Jonathan said we should light a candle for Sun. As a prank gift for my 40th birthday, I got a 40-ounce bottle of Olde English. I think instead I will pour that 40 for Sun.

Wednesday Jan 20, 2010

Wanna help your Girl Scouts? Not unless you have Windows. :-P

My wife is the "cookie mom" for our twin girls who are in Daisy Scouts. She was very surprised when she logged in to the regional Girl Scouts cookie site (URL withheld in case any rabid fanboys do something stupid), and discovered that apparently, she needs to use Windows and Internet Explorer.

Their user documentation says: "We do not provide Mac support," and "Use any (non-Mac) computer at home or at work or at the local library." Does this mean they support OpenSolaris, Linux, or \*BSD? Naaah, didn't think so.

We're a no-Windows household. We have three Macs, one work-issued OpenSolaris laptop, and a homebuilt OpenSolaris server. Especially in this age of people understanding vendor lock-in as a Bad Idea (TM), I'm shocked and appalled.

I'm going to forward this to a few Mac sites, and maybe slashdot. I'm sure nothing's going to change, but at least this should be discussed a bit, no?

Tuesday Jan 05, 2010

IKEv2 project page updated

The IKEv2 project page on opensolaris.org now has links to both an early-revision design document, and a webrev pointer.

Wednesday Dec 02, 2009

OpenSolaris works out of the box with Amazon Virtual Private Cloud

Glenn Brunette asked me if OpenSolaris could access the Amazon Virtual Private Cloud or not. I told him it had better, or else there was a bug. He then did some scripting work, got some BGP help from Sowmini, and consulted Sebastien on some tunneling details. It's now up, running, and in a nice package, ready to use.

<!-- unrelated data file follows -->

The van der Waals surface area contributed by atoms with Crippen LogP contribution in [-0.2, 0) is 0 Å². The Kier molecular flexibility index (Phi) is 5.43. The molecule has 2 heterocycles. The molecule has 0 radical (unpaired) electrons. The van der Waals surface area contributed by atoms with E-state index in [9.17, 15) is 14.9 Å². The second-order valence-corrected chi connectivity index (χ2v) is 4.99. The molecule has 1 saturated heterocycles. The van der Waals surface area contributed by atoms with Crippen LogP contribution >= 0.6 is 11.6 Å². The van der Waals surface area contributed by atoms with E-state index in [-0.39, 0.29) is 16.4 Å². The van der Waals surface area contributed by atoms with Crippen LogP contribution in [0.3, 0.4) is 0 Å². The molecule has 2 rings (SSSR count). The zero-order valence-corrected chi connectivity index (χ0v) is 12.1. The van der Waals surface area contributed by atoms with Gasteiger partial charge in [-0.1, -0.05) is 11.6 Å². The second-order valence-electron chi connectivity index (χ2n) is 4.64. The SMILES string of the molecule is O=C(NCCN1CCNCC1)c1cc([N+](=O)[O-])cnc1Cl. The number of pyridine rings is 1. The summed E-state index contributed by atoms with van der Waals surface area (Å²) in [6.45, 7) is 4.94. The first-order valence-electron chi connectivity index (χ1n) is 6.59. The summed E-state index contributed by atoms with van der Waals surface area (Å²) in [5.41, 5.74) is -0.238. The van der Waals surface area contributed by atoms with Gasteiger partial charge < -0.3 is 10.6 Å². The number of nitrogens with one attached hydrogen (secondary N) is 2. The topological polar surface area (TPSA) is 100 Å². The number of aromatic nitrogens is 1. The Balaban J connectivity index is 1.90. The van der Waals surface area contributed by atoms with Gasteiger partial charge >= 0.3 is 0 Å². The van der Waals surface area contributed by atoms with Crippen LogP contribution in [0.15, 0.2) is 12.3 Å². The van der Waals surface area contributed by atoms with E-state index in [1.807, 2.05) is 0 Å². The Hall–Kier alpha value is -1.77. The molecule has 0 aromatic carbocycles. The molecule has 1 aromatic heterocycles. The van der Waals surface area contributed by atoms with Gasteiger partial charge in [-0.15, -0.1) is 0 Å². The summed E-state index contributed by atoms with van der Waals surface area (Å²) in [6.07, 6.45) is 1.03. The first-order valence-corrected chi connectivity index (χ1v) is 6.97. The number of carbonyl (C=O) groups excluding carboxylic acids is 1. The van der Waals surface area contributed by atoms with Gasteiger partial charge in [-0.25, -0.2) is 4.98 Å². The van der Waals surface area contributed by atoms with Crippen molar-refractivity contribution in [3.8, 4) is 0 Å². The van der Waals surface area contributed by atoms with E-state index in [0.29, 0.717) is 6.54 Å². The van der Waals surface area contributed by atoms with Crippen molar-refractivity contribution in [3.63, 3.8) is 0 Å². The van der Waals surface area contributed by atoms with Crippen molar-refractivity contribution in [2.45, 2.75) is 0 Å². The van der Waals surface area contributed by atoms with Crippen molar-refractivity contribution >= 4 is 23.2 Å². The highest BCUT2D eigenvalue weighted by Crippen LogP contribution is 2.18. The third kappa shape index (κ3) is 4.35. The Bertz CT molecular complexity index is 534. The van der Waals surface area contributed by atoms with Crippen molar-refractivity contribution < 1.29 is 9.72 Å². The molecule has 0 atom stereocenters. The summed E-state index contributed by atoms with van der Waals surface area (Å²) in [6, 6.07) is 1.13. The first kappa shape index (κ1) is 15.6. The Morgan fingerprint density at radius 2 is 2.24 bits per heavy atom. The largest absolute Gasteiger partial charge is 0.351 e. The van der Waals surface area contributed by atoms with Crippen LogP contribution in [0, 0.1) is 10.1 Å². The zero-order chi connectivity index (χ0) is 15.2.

Monday Nov 30, 2009

IKEv2 project now on OpenSolaris

The IKEv2 project page is now available here on OpenSolaris. There's mailing-list information and a brief hello. We are working on design-level issues right now and some larval code, so c'mon over as we start to fire this up.

Monday Nov 23, 2009

End-to-end Research Group is ending

Let me quote BBN's Craig Partridge on the Internet Research Task Force's end2end-interest mailing list:

Dear Friends and Colleagues:

After 26 years, the End-to-End Research Group has decided to cease existence
as of January 1st, 2010.  While there is certainly still end-to-end research
to be done, the group had ceased to effectively serve as a forum for those
discussions.

The E2E group had a great run, serving as a place where many researchers
could bring their ideas for initial, informal, airing.  The meetings could be
bruising.  (At one meeting, a member tried to encourage a speaker by saying
"We're all friends here" only to pause and say, "No, I'm sorry, actually we
eat our young, but proceed anyway").  But the meetings usually also brought
insights.

Ideas that were tested in E2E meetings include slow start and improved
round-trip time estimation, Random Early Drop, Integrated and Differentiated
Services, Weighted Fair Queuing, PAWS, and Transaction TCP.

When I learned about the group (and their enlightening e-mail list), my networking professor described it as covering, "End to end, and everything in between..." Now you half-dozen readers know the exact origin of this blog's name.

Luckily, the mailing alias will still be around. Still, the cliche, "End of an era," really applies here. It's yet another sign of the Internet's maturity, and that the really new places for research are probably somewhere not a lot of people are examining.

Anyone else have something to say about the End-to-End Research Group going away?

Sunday Jul 12, 2009

FiOS vs. Comcast?

I'm moving, and now I have a choice. Which do I chose?[Read More]

Thursday Jun 18, 2009

Endian-independence -- NOT just for kernel hackers

If you are not considering that your code will run on a different-architecture machine, you're making a newbie mistake. [Read More]

Friday May 29, 2009

New IPsec goodies in S10u7

There are a few new things in Solaris 10 Update 7 in the IPsec department.[Read More]

Monday Mar 09, 2009

DOH! Ekiga.net MAILS your password back to you

Make sure you don't pick a good password for ekiga.net -- they mail it back to you IN THE CLEAR in an e-mail message.

I'm so furious, I can't even begin to describe it. Did I miss fine-print on their page saying they'd do something this stupid?

UPDATE: They also store your password in the clear on-disk. Check out ~/.gconf/apps/ekiga/protocols/%gconf.xml if you wanna see it in all of its cleartext glory!